November and December Sales:
January through March Sales:
What Expenses does a Snow Plowing Business Have?
There are a number of expenses that you will incur with a snow plowing business. You will have fixed costs and variable costs. The key variable costs are listed below along with an estimated cost for each time there is a “plowable” snow for your 20 commercial and 10 residential clients:
- Fuel – $150 per snow event
- Wages – $300
- Salt – $100
- Chemicals – $50
- Vehicle Maintenance – $25
- Total Variable Costs per Snow = $625
Next, let’s assume the following number of snows in each month November through March:
- November – 2
- December – 3
- January – 4
- February – 4
- March – 2
So your monthly variable costs would be as follows:
- November – $1,250
- December – $1,875
- January – $2,500
- February – $2,500
- March – $1,250
What are the Startup Costs to Start a Snow Plowing Business?
In order to operate a snow plowing business you need the following equipment:
- Salt Spreader
According to Snow Plow Maker – Boss – a new “V’ blade snow plow will set you back about $6,000. A salt spreader might cost around $2,000, and of course a truck can range dramatically depending on whether it is new or used. Let’s assume you buy a used truck for $20,000 in this example forecast.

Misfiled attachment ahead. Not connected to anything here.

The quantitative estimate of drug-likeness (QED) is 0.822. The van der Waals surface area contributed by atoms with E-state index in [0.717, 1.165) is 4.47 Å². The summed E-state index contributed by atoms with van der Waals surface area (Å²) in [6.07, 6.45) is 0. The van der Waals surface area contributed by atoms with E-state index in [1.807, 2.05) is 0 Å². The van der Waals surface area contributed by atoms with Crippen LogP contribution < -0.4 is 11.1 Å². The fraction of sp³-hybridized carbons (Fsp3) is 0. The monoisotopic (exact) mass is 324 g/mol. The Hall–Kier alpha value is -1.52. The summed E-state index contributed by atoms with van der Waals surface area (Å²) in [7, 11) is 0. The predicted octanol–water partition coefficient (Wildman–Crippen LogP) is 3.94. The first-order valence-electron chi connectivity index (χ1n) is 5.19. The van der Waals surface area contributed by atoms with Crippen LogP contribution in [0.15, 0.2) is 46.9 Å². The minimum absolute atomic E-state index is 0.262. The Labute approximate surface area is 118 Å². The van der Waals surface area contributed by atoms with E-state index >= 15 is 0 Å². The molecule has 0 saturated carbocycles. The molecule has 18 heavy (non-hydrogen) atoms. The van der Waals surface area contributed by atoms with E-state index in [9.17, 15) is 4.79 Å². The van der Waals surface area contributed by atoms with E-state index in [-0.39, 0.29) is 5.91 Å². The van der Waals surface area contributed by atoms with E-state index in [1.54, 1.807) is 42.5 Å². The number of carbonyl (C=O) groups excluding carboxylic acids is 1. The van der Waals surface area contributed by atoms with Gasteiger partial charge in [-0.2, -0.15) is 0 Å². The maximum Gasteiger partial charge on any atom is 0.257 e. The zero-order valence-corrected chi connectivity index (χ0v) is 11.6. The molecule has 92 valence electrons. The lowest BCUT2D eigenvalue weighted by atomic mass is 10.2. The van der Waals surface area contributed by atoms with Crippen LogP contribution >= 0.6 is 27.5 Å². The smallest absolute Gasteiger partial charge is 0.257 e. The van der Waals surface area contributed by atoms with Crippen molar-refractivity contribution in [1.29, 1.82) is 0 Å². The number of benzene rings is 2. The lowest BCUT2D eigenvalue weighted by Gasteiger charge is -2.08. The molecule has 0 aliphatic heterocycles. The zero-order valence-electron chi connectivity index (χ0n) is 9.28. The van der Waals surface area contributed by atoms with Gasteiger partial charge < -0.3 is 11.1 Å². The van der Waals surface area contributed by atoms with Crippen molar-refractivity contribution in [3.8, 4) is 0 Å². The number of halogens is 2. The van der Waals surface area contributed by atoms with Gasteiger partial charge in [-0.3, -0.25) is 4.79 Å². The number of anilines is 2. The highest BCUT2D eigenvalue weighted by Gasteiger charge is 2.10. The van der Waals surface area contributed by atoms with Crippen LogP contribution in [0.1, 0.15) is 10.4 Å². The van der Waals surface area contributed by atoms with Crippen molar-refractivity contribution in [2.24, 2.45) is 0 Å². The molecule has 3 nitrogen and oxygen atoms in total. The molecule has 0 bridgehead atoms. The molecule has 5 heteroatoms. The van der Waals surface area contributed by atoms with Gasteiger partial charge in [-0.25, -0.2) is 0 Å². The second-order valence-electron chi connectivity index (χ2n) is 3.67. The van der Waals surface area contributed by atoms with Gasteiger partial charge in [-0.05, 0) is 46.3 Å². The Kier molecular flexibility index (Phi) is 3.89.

With ProjectionHub once you add these assets into the projection template, we automatically calculate the monthly depreciation expense for you based on your input.
Can you get a Bank Loan for a Truck and Snow Plow?
So now the question is whether or not you will be able to get a bank loan for your truck and plow, or if you will have to front the investment yourself? If you are looking for a bank loan, your pesky banker is likely to ask you for a set of financial and cash flow projections. If you go through the process on ProjectionHub you can provide just that. In this example I am going to assume that you get a $22,000 loan and you have to come up with a $6,000 owner investment to be able to pay for your truck, spreader and plow. So you can enter your loan and your personal investment as seen below:
$6,000 personal investment
Snow Plow Contractor: What if it Doesn’t Snow?
If most of your contracts only allow you to bill if it actually snows, then you need to run some “Scenario Analysis” which means you run financial projections based on different scenarios. What if it snows 100 inches, will you have the staffing to service all of your contracts? What if it snows 10 inches, will you survive? Will you be able to cover your truck loan?
Financial Projection Example for Snow Plowing Business
Now that we have gone through all of this work you can see the resulting projected profit and loss for November and December and January through March. Now you will need to go through the process on ProjectionHub with your own unique estimates and determine whether it is worth it for you to jump into the business or not.
In this example you generate $35,900 in profit between November and March before paying yourself. Now take some time to run these numbers for your own unique situation using ProjectionHub.